House of Lords described as ‘a private members’ club’ amid increasing number of absent peers

House of Lords described as ‘a private members’ club’ amid increasing number of absent peers

Tuesday, January 8, 2019

Darren Hughes, CEO of Electoral Reform Society has said the House of Lords feels like a “private members’ club”, after it was revealed that a number of peers have failed to attend the majority of days the Lords sit. 

Lord Sugar and former Olympian Lord Coe are among those peers criticised for attending fewer than one in five Lords sittings.

Mr Hughes told talkRADIO’s Mike Graham: “You have to question why people take this job on if they are never going to go.

“I think it is because they like using the title. Then, should the public be putting up with that?

“We need our lawmakers and if you have to live under the laws they decide on then you should vote on them and decide who they should be.

“It just feels like a private members’ club and it is not really in touch with the modern world.”

 

'Out of control' 

Lord Speaker Norman Fowler inside the House of Lords. 

Mr Hughes described the House of Lords as “out of control”, as Lord Speaker Norman Fowler called for the number of peers to be reduced from 800 to 600.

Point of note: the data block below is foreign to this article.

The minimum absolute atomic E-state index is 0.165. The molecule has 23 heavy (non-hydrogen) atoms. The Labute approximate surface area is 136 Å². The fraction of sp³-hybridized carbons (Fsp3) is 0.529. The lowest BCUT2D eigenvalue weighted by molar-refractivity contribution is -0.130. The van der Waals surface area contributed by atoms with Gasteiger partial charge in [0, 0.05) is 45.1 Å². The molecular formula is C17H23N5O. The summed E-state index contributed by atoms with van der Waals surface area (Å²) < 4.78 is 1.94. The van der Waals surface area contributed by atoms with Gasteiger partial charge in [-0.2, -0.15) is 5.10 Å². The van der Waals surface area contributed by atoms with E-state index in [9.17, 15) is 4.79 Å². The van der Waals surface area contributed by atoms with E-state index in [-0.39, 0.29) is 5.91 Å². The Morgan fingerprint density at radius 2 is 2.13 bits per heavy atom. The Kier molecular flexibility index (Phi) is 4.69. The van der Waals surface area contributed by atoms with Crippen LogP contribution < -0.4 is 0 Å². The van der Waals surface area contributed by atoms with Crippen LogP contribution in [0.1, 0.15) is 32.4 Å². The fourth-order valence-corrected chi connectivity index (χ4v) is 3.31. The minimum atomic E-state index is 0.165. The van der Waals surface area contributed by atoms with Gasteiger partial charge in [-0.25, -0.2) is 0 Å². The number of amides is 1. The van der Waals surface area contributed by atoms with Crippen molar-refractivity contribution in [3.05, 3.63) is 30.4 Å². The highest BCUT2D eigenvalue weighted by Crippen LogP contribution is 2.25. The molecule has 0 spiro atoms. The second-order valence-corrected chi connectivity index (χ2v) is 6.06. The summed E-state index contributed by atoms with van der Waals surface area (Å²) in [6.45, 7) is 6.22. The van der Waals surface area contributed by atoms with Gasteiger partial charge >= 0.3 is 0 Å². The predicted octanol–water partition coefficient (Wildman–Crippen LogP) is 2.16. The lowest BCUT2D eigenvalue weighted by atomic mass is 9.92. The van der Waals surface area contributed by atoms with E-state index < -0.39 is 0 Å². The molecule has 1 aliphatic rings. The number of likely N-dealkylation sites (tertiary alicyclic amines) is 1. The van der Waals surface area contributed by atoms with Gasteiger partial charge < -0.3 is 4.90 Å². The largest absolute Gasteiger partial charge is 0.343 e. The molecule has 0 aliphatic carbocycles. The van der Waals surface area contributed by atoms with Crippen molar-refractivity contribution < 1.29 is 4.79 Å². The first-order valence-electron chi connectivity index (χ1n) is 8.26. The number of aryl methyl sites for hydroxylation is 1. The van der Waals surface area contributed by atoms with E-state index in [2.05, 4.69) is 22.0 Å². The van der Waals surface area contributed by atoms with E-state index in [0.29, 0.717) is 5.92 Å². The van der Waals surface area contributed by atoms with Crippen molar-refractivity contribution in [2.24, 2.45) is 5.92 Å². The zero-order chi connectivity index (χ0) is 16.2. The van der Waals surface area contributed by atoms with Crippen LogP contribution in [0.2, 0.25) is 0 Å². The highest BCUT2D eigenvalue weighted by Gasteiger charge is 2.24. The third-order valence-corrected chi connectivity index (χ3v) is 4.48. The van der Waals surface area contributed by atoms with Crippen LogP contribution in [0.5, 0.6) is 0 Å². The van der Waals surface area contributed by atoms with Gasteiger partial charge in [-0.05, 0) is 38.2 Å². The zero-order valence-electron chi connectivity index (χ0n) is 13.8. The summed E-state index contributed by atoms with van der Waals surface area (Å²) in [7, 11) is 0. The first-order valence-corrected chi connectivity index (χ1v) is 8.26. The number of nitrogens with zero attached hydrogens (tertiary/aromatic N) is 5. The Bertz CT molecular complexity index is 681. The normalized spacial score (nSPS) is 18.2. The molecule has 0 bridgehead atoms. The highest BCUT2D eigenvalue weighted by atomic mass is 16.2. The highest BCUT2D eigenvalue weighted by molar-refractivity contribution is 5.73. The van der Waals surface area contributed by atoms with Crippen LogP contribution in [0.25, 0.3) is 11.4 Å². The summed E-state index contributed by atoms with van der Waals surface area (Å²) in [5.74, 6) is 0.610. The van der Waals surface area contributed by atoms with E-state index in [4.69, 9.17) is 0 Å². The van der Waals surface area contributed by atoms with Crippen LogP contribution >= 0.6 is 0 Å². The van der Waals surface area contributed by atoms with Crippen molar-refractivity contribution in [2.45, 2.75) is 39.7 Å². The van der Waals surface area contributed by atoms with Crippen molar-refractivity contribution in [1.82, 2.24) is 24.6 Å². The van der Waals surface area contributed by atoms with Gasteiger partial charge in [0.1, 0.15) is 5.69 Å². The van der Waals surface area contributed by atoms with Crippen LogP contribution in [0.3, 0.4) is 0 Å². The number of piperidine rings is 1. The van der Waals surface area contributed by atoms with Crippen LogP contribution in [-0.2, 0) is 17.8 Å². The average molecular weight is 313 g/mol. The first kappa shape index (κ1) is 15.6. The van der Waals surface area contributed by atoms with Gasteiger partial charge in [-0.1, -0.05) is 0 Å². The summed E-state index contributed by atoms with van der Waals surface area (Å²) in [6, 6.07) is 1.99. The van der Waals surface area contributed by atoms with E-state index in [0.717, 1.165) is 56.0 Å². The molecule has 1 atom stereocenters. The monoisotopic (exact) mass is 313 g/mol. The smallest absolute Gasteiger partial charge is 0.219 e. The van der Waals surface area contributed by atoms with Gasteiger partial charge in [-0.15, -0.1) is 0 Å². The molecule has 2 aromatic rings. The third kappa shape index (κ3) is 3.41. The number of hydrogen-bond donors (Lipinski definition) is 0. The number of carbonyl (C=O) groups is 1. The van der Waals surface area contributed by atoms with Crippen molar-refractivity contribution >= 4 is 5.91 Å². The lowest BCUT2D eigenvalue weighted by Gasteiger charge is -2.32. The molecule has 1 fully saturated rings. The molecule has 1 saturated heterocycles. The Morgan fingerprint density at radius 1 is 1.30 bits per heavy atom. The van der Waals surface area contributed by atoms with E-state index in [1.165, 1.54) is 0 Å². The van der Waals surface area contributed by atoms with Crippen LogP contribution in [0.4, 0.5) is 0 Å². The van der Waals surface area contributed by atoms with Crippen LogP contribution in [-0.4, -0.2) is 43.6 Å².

“Because of the political appointments for life, bishops and the hereditary peers – of which there are still nearly 100 – you have now got 800 people who sit in there,” he said.

“You have now got 800 people who can claim up to £300 a day tax free regardless of what they do.

“The whole thing is out of control.”

Parliament allows peers to claim a £305 daily allowance for attending the chamber.

Mr Hughes added: “Should the family you are born in give you a seat in Parliament? I think most people would think that would be crazy.”

A spokesman for Lord Sugar said he attended the Lords “as frequently as his schedule permits” and that he did not claim expenses.

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